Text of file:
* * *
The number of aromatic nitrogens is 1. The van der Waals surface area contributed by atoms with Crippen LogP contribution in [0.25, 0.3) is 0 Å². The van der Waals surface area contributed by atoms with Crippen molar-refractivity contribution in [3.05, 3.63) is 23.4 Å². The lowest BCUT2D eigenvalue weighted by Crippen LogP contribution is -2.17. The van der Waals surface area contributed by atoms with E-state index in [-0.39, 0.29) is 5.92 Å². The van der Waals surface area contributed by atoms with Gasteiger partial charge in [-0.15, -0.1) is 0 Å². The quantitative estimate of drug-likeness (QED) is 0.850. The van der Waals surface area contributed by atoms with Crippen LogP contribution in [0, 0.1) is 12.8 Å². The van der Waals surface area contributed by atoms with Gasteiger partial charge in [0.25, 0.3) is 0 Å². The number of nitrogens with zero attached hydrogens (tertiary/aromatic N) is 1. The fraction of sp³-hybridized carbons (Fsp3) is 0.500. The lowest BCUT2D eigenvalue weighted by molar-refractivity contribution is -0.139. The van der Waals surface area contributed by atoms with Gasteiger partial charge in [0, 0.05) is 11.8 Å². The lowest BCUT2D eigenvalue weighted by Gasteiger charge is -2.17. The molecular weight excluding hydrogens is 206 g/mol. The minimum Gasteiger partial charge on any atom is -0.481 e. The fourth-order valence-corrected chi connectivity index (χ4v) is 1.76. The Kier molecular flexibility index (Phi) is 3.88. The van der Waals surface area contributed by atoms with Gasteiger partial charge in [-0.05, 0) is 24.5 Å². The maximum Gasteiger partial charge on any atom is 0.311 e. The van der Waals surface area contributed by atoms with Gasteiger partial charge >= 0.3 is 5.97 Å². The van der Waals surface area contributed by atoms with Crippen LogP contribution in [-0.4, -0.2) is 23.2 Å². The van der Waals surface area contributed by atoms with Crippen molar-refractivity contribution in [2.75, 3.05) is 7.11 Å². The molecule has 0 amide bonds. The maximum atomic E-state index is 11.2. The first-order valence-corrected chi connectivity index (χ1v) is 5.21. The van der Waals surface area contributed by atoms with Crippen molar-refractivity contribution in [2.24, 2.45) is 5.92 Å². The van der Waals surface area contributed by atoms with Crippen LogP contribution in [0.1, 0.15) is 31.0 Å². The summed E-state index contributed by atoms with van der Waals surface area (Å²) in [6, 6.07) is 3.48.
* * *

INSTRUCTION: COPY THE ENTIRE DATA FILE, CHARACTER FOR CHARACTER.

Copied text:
The number of aromatic nitrogens is 1. The van der Waals surface area contributed by atoms with Crippen LogP contribution in [0.25, 0.3) is 0 Å². The van der Waals surface area contributed by atoms with Crippen molar-refractivity contribution in [3.05, 3.63) is 23.4 Å². The lowest BCUT2D eigenvalue weighted by Crippen LogP contribution is -2.17. The van der Waals surface area contributed by atoms with E-state index in [-0.39, 0.29) is 5.92 Å². The van der Waals surface area contributed by atoms with Gasteiger partial charge in [-0.15, -0.1) is 0 Å². The quantitative estimate of drug-likeness (QED) is 0.850. The van der Waals surface area contributed by atoms with Crippen LogP contribution in [0, 0.1) is 12.8 Å². The van der Waals surface area contributed by atoms with Gasteiger partial charge in [0.25, 0.3) is 0 Å². The number of nitrogens with zero attached hydrogens (tertiary/aromatic N) is 1. The fraction of sp³-hybridized carbons (Fsp3) is 0.500. The lowest BCUT2D eigenvalue weighted by molar-refractivity contribution is -0.139. The van der Waals surface area contributed by atoms with Gasteiger partial charge in [0, 0.05) is 11.8 Å². The lowest BCUT2D eigenvalue weighted by Gasteiger charge is -2.17. The molecular weight excluding hydrogens is 206 g/mol. The minimum Gasteiger partial charge on any atom is -0.481 e. The fourth-order valence-corrected chi connectivity index (χ4v) is 1.76. The Kier molecular flexibility index (Phi) is 3.88. The van der Waals surface area contributed by atoms with Gasteiger partial charge in [-0.05, 0) is 24.5 Å². The maximum Gasteiger partial charge on any atom is 0.311 e. The van der Waals surface area contributed by atoms with Gasteiger partial charge >= 0.3 is 5.97 Å². The van der Waals surface area contributed by atoms with Crippen LogP contribution in [-0.4, -0.2) is 23.2 Å². The van der Waals surface area contributed by atoms with Crippen molar-refractivity contribution in [2.75, 3.05) is 7.11 Å². The molecule has 0 amide bonds. The maximum atomic E-state index is 11.2. The first-order valence-corrected chi connectivity index (χ1v) is 5.21. The van der Waals surface area contributed by atoms with Crippen molar-refractivity contribution in [2.24, 2.45) is 5.92 Å². The van der Waals surface area contributed by atoms with Crippen LogP contribution in [0.1, 0.15) is 31.0 Å². The summed E-state index contributed by atoms with van der Waals surface area (Å²) in [6, 6.07) is 3.48.